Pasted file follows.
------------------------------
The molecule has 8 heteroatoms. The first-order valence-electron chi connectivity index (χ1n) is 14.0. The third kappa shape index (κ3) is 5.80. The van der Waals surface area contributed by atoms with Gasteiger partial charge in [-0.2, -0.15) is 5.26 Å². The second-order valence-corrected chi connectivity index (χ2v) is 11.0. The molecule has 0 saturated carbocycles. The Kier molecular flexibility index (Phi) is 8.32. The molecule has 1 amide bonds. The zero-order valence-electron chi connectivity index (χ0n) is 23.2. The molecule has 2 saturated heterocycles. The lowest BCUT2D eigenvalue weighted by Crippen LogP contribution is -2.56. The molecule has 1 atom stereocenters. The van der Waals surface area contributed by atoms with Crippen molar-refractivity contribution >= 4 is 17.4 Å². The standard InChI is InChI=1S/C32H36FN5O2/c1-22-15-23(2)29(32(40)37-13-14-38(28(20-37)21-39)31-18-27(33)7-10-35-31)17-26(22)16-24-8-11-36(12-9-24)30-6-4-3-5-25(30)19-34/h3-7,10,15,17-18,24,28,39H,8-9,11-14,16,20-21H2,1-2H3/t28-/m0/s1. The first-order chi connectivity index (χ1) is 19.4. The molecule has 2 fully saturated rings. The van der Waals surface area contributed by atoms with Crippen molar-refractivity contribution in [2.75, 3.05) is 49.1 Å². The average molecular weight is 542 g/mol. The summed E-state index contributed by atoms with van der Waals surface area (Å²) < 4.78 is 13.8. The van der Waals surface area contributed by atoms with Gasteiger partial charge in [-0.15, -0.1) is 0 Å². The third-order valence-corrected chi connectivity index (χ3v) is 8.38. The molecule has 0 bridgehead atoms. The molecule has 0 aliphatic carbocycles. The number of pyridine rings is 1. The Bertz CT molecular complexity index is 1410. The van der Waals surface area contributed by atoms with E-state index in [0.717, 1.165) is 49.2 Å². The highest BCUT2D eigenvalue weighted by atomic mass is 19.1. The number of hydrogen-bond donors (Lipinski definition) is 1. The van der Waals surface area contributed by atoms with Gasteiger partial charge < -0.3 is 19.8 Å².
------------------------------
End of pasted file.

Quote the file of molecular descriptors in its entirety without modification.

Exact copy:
The molecule has 8 heteroatoms. The first-order valence-electron chi connectivity index (χ1n) is 14.0. The third kappa shape index (κ3) is 5.80. The van der Waals surface area contributed by atoms with Gasteiger partial charge in [-0.2, -0.15) is 5.26 Å². The second-order valence-corrected chi connectivity index (χ2v) is 11.0. The molecule has 0 saturated carbocycles. The Kier molecular flexibility index (Phi) is 8.32. The molecule has 1 amide bonds. The zero-order valence-electron chi connectivity index (χ0n) is 23.2. The molecule has 2 saturated heterocycles. The lowest BCUT2D eigenvalue weighted by Crippen LogP contribution is -2.56. The molecule has 1 atom stereocenters. The van der Waals surface area contributed by atoms with Crippen molar-refractivity contribution >= 4 is 17.4 Å². The standard InChI is InChI=1S/C32H36FN5O2/c1-22-15-23(2)29(32(40)37-13-14-38(28(20-37)21-39)31-18-27(33)7-10-35-31)17-26(22)16-24-8-11-36(12-9-24)30-6-4-3-5-25(30)19-34/h3-7,10,15,17-18,24,28,39H,8-9,11-14,16,20-21H2,1-2H3/t28-/m0/s1. The first-order chi connectivity index (χ1) is 19.4. The molecule has 2 fully saturated rings. The van der Waals surface area contributed by atoms with Crippen molar-refractivity contribution in [2.75, 3.05) is 49.1 Å². The average molecular weight is 542 g/mol. The summed E-state index contributed by atoms with van der Waals surface area (Å²) < 4.78 is 13.8. The van der Waals surface area contributed by atoms with Gasteiger partial charge in [-0.15, -0.1) is 0 Å². The third-order valence-corrected chi connectivity index (χ3v) is 8.38. The molecule has 0 bridgehead atoms. The molecule has 0 aliphatic carbocycles. The number of pyridine rings is 1. The Bertz CT molecular complexity index is 1410. The van der Waals surface area contributed by atoms with E-state index in [0.717, 1.165) is 49.2 Å². The highest BCUT2D eigenvalue weighted by atomic mass is 19.1. The number of hydrogen-bond donors (Lipinski definition) is 1. The van der Waals surface area contributed by atoms with Gasteiger partial charge < -0.3 is 19.8 Å².